Figure 12: This is the triangle intersection at Puketapu's lower site showing the site layout as it actually appears. The red line running up from the southern hubstone of the Waitapu standing stone observatory (for over 2.1 miles) stops 17 feet short of the red line running from the northern ridge tor mound. This small degree of drift shown is the only discernable error in the entire triangle and might not be an error at all, as any "shortfalls" are amidst a series of standing stone markers and cut terraces to the south of the huge hubstone. Inasmuch as the triangle here shown was configured to specific side lengths and precise angles within the exacting confines of AutoCAD (based upon satellite GPS fixes taken on existing archaeological structures), no greater geometric perfection is possible for a triangle of those precise dimensions. The ancient mathematicians obviously knew that this specialised triangle would have 1 shortfall intersection, but saw a wonderful opportunity to encode 3 numerically perfect side lengths and 3 perfectly coded degree angles simultaneously.

Figure 13: The left photo shows the huge "tipped-over" hubstone, with the summit of Maunganui Bluff looming up in the far background. The highest mountain peak to the north at Pungaru is exactly 180-degrees opposed to this view and the huge hubstone sits in a perfect interim position between the summit of Maunganui Bluff & the northern mountain. A cairn sitting 100 feet out from the hubstone clearly marks that northern alignment. The second photo shows the huge hubstone in the background, surrounded by a set of individual marker stones, some of which are still in their upright, original positions. A large Puriri tree in the background has been blown over, but is still healthy and surviving quite well.

Our modern-day "Waitapu to Puketapu" overland survey was based solely on "satellite navigational fixes" using a good quality GPS unit. All coordinate fixes taken were later run through LINZ (Land Information New Zealand) where a conversion facility rendered everything in NZMG (New Zealand Mapping Grid) configuration. The LINZ converted coordinates were then placed directly into the clinically precise environment of AutoCAD, which produced these finalised, fully computer-generated results.

It must also be noted that the 3 intersections of this giant triangle were largely invisible to each other, except the view from the southern hubstone of the Waitapu Valley to the north ridge tor mound. That sighting, at least, got onto the plateau where the tor sat, although the tor's actual position was partially obscured by the declining end of a nearer hill. The view from the tor to Puketapu's lower plateau was fully obscured by an interim hill, as was the view from Puketapu toward the Waitapu Observatory. Each of these meticulously surveyed, triangle intersection positions would have been determined by lines of sight from a series of secondary markers. The accomplishment in creating this dynamic triangle represents superb ancient surveying ability, using simple, manual equipment.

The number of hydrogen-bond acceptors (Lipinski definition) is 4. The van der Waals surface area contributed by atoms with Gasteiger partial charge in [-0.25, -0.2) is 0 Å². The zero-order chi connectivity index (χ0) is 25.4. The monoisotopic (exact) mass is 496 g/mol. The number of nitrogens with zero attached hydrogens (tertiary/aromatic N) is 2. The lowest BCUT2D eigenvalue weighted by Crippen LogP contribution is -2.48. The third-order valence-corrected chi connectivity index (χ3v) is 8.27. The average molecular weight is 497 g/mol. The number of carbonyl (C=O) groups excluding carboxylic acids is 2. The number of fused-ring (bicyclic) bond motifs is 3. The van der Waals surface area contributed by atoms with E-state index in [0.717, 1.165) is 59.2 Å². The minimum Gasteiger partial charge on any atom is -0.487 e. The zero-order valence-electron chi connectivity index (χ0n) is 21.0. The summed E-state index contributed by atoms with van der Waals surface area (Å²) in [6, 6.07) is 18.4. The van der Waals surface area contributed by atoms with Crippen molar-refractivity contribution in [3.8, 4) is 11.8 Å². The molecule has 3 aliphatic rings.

Some large, standing Obelisk/ Menhir positions within the deep forest of Maunganui Bluff's north facing slope are very difficult to get a satellite fix on because of the density of the forest canopy. These giant upright boulders, some protruding 8 feet above ground level, have obviously been purpose placed.

Had they rolled to their positions from some unknown rock cascade source further up, then they should be lying on their sides rather than standing erect.
These Obelisk/ Menhirs, of which there are a considerable number to assess, would seem ideally situated to work in coded distances and angles with either the trig positions above the Waitapu Observatory or the north ridge tor mound and marker cairns on that plateau.
A lack of large buried stumps or tree roots in the fertile central valley floor would seem to indicate that no large trees have grown there for millenniums and that it was being used for agriculture up until recent centuries. These Obelisk/ Menhirs would have once remained clearly visible from many points of the valley and the young forest, which presently encroaches upon them, is barely a century or two old.
The Obelisk positional codings will remain a mystery until suitable equipment can be sourced to get an exact fix on each of them …then they will graciously give up their age-old secrets.
Photo by Ian.

At the outset of this series of articles, I mentioned the 3-years or so of utter indifference that New Zealand's academic community has displayed toward the structures of the Waitapu Valley. Ultimately, the purpose of this exercise has been to show, in the clearest possible way, what's on our New Zealand landscape. The conclusions drawn are not meant to be definitive or final in every case and are offered in lieu of a deeper scientific investigation using state of the art equipment. This researcher remains confident, however, that the preliminary conclusions drawn will stand up to rigorous scientific scrutiny.

To be continued.

9th of July 2002.